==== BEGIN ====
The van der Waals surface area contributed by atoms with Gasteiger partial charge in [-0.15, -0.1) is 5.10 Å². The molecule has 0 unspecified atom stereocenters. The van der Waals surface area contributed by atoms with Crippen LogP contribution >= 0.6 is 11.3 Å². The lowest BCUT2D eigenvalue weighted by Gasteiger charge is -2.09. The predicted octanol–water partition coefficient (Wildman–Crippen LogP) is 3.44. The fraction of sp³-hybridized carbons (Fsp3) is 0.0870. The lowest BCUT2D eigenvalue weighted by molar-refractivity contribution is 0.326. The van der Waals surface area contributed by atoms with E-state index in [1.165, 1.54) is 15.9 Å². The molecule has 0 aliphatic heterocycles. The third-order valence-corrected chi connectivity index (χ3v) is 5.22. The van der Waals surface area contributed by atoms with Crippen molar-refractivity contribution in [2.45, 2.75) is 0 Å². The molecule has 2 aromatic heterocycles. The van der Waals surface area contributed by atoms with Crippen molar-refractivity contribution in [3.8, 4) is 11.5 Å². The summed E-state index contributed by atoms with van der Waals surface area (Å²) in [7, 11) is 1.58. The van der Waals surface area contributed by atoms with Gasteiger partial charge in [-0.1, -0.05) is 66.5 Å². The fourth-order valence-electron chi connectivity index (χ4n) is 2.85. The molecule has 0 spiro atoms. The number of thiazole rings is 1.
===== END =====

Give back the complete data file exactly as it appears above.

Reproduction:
The van der Waals surface area contributed by atoms with Gasteiger partial charge in [-0.15, -0.1) is 5.10 Å². The molecule has 0 unspecified atom stereocenters. The van der Waals surface area contributed by atoms with Crippen LogP contribution >= 0.6 is 11.3 Å². The lowest BCUT2D eigenvalue weighted by Gasteiger charge is -2.09. The predicted octanol–water partition coefficient (Wildman–Crippen LogP) is 3.44. The fraction of sp³-hybridized carbons (Fsp3) is 0.0870. The lowest BCUT2D eigenvalue weighted by molar-refractivity contribution is 0.326. The van der Waals surface area contributed by atoms with E-state index in [1.165, 1.54) is 15.9 Å². The molecule has 0 aliphatic heterocycles. The third-order valence-corrected chi connectivity index (χ3v) is 5.22. The van der Waals surface area contributed by atoms with Crippen molar-refractivity contribution in [2.45, 2.75) is 0 Å². The molecule has 2 aromatic heterocycles. The van der Waals surface area contributed by atoms with Crippen molar-refractivity contribution in [3.8, 4) is 11.5 Å². The summed E-state index contributed by atoms with van der Waals surface area (Å²) in [7, 11) is 1.58. The van der Waals surface area contributed by atoms with Gasteiger partial charge in [-0.1, -0.05) is 66.5 Å². The fourth-order valence-electron chi connectivity index (χ4n) is 2.85. The molecule has 0 spiro atoms. The number of thiazole rings is 1.